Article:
Laneway house projects in Ottawa and Toronto target students
Ottawa has opened the door to a new type of affordable housing that has gained popularity in other cities like Vancouver.
Coach houses—small residential units built on existing lots—were made legal in Ottawa last year, a first for Ontario cities.
“People don’t have to buy more land, and they get more housing at a reduced cost,” said Tim Moerman, a city planner that helped bring coach houses to Ottawa. “But to me the real benefit is that it allows people to get more creative with housing.”
The University of Toronto (U of T) is one such organization exploring affordable housing options. The school has announced a pilot project to build two laneway houses near campus, according to a recent release from the school.
Laneway houses are a type of coach house where a garage or shed that lies on a laneway is converted into a living unit.
U of T’s plan to build laneway housing for students might be an indication of the future of student housing, according to Graham Haines, research manager at the Ryerson University City Building Institute.
“Seeing some of our universities pilot and test these projects would be a great way to expand neighbourhoods near universities, and hopefully beyond that. U of T doing this is a great step,” Haines said.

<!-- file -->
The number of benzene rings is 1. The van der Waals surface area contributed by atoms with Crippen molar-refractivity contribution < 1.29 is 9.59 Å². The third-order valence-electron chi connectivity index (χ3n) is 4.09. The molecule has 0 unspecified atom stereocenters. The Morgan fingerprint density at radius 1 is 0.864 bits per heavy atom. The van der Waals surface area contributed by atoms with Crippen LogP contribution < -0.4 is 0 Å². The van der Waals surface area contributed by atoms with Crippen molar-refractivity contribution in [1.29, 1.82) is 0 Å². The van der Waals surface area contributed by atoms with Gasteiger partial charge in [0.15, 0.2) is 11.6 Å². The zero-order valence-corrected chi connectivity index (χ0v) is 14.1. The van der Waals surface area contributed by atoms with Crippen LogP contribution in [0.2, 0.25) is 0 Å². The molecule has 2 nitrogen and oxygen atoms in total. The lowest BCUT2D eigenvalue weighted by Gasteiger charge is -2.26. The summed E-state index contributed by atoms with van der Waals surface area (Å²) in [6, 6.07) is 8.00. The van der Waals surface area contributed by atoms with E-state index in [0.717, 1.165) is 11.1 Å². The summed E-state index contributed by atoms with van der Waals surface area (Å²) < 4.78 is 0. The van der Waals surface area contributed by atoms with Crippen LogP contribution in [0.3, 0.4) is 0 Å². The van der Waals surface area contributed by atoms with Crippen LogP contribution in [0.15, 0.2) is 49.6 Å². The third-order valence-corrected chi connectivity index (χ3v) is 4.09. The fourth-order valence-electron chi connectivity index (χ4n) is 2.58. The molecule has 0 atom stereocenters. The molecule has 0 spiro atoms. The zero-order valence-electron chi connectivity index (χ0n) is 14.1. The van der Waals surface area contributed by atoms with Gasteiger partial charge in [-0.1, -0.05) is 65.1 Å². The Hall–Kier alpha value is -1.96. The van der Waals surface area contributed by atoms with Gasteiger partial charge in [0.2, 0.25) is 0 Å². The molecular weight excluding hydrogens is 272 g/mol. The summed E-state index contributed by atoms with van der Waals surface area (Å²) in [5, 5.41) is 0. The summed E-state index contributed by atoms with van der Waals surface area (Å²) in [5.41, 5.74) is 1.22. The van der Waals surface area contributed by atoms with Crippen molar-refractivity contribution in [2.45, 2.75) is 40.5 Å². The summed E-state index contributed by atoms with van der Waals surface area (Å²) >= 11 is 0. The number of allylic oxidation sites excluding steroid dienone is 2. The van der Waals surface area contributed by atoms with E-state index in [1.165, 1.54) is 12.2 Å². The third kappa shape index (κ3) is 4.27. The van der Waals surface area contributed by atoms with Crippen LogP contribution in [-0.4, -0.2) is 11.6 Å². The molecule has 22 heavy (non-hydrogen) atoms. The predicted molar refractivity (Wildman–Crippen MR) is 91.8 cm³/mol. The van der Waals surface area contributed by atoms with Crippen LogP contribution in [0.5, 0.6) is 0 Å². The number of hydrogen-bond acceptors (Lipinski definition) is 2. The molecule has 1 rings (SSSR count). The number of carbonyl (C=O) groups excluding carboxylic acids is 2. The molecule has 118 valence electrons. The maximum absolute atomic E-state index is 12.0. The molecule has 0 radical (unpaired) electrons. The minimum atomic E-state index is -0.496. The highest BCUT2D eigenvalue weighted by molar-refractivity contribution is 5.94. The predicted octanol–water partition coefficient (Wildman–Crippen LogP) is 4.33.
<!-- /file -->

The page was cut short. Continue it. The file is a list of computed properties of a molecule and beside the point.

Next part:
Haines added that the areas surrounding campuses like U of T and Carleton are already well suited for coach houses.
“Central neighbourhoods in our cities that have good access to transit, and predominantly single houses, are ideal,” Haines said. “They are areas where you have big lots, places where people really want to live . . . Laneway houses allow an opportunity to add density to our neighbourhoods without creating major changes to the character of those neighbourhoods.”
As of now, laneway houses are still illegal in Toronto, but special permits can be obtained on a “case-by-case basis” to build them, according to the U of T press release.
In Ottawa, Moerman estimates that only a few permits for laneway houses have been issued so far.
But he said that part of this might be logistical difficulties, not lack of demand.
“When the coach house proposal went through, a lot of people got excited and were like ‘great, I already have the structure, now I can build an apartment.’ Well, there’s more to it than that. It still has to meet the building code and the fire code and that can mean a significant expense,” Moerman said.
Moerman said he agrees that transit hubs are good spots for coach houses, so the completion of the O-train extension could lead to more permits being sought.
But whether or not that happens, he said coach houses are here to stay in Ottawa.
“Ottawa housing prices are rising, but not to the crazy degree of Toronto and Vancouver, and I think with the right set of policies, we can stop that from happening. This is just one part of that,” he said. “It’s not a pilot project, we’re doing it. And hopefully other cities can learn lessons from us. We’re happy to be imitated.”